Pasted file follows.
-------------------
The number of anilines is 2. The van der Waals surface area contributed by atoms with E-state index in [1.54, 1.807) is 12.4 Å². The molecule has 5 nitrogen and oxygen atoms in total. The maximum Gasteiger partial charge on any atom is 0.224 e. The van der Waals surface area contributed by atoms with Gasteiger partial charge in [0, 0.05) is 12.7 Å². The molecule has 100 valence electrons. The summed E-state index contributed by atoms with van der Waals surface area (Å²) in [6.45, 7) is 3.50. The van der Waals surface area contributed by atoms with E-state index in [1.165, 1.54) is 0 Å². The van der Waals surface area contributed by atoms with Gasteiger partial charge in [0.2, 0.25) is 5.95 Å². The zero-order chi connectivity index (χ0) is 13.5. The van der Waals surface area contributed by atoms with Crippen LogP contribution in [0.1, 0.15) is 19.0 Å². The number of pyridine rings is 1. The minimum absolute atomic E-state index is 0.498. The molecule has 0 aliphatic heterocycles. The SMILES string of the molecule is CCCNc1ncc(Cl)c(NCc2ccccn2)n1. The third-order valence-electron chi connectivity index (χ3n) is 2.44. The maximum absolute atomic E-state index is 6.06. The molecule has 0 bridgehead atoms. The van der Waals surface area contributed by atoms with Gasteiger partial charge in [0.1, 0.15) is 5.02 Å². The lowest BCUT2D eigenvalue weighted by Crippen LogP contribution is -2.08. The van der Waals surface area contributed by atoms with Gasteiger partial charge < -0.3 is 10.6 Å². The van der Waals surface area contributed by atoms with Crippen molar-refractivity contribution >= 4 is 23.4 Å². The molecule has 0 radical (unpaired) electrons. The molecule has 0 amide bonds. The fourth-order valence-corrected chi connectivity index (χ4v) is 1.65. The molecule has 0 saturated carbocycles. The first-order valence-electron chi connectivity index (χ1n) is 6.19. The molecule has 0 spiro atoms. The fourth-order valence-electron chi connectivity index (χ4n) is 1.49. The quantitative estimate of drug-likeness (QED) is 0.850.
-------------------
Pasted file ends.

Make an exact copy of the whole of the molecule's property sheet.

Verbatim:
The number of anilines is 2. The van der Waals surface area contributed by atoms with E-state index in [1.54, 1.807) is 12.4 Å². The molecule has 5 nitrogen and oxygen atoms in total. The maximum Gasteiger partial charge on any atom is 0.224 e. The van der Waals surface area contributed by atoms with Gasteiger partial charge in [0, 0.05) is 12.7 Å². The molecule has 100 valence electrons. The summed E-state index contributed by atoms with van der Waals surface area (Å²) in [6.45, 7) is 3.50. The van der Waals surface area contributed by atoms with E-state index in [1.165, 1.54) is 0 Å². The van der Waals surface area contributed by atoms with Gasteiger partial charge in [0.2, 0.25) is 5.95 Å². The zero-order chi connectivity index (χ0) is 13.5. The van der Waals surface area contributed by atoms with Crippen LogP contribution in [0.1, 0.15) is 19.0 Å². The number of pyridine rings is 1. The minimum absolute atomic E-state index is 0.498. The molecule has 0 aliphatic heterocycles. The SMILES string of the molecule is CCCNc1ncc(Cl)c(NCc2ccccn2)n1. The third-order valence-electron chi connectivity index (χ3n) is 2.44. The maximum absolute atomic E-state index is 6.06. The molecule has 0 bridgehead atoms. The van der Waals surface area contributed by atoms with Gasteiger partial charge in [0.1, 0.15) is 5.02 Å². The lowest BCUT2D eigenvalue weighted by Crippen LogP contribution is -2.08. The van der Waals surface area contributed by atoms with Gasteiger partial charge < -0.3 is 10.6 Å². The van der Waals surface area contributed by atoms with Crippen molar-refractivity contribution >= 4 is 23.4 Å². The molecule has 0 radical (unpaired) electrons. The molecule has 0 amide bonds. The fourth-order valence-corrected chi connectivity index (χ4v) is 1.65. The molecule has 0 saturated carbocycles. The first-order valence-electron chi connectivity index (χ1n) is 6.19. The molecule has 0 spiro atoms. The fourth-order valence-electron chi connectivity index (χ4n) is 1.49. The quantitative estimate of drug-likeness (QED) is 0.850.